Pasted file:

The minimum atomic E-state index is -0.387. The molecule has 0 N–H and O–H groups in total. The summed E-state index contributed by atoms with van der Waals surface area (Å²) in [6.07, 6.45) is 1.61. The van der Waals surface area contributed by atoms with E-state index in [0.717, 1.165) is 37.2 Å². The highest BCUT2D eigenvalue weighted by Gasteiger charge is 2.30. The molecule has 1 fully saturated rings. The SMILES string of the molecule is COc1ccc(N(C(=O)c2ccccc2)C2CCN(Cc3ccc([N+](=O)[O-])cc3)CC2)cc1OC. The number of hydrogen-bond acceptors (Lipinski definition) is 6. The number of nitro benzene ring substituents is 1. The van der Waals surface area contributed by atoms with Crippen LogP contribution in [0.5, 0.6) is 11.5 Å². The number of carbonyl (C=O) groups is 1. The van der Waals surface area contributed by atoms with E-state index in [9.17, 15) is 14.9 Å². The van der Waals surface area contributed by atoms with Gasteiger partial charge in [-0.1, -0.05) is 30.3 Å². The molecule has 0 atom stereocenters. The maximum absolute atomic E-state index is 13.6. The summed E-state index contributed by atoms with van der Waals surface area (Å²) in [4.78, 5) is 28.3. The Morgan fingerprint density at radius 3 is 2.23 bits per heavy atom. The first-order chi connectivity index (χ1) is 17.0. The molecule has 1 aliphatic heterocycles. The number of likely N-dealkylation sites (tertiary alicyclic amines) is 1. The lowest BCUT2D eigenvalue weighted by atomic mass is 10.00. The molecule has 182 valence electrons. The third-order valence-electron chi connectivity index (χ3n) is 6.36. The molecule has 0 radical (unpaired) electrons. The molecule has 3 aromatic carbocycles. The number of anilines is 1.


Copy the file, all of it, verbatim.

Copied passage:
The minimum atomic E-state index is -0.387. The molecule has 0 N–H and O–H groups in total. The summed E-state index contributed by atoms with van der Waals surface area (Å²) in [6.07, 6.45) is 1.61. The van der Waals surface area contributed by atoms with E-state index in [0.717, 1.165) is 37.2 Å². The highest BCUT2D eigenvalue weighted by Gasteiger charge is 2.30. The molecule has 1 fully saturated rings. The SMILES string of the molecule is COc1ccc(N(C(=O)c2ccccc2)C2CCN(Cc3ccc([N+](=O)[O-])cc3)CC2)cc1OC. The number of hydrogen-bond acceptors (Lipinski definition) is 6. The number of nitro benzene ring substituents is 1. The van der Waals surface area contributed by atoms with Crippen LogP contribution in [0.5, 0.6) is 11.5 Å². The number of carbonyl (C=O) groups is 1. The van der Waals surface area contributed by atoms with E-state index in [9.17, 15) is 14.9 Å². The van der Waals surface area contributed by atoms with Gasteiger partial charge in [-0.1, -0.05) is 30.3 Å². The molecule has 0 atom stereocenters. The maximum absolute atomic E-state index is 13.6. The summed E-state index contributed by atoms with van der Waals surface area (Å²) in [4.78, 5) is 28.3. The Morgan fingerprint density at radius 3 is 2.23 bits per heavy atom. The first-order chi connectivity index (χ1) is 17.0. The molecule has 1 aliphatic heterocycles. The number of likely N-dealkylation sites (tertiary alicyclic amines) is 1. The lowest BCUT2D eigenvalue weighted by atomic mass is 10.00. The molecule has 182 valence electrons. The third-order valence-electron chi connectivity index (χ3n) is 6.36. The molecule has 0 radical (unpaired) electrons. The molecule has 3 aromatic carbocycles. The number of anilines is 1.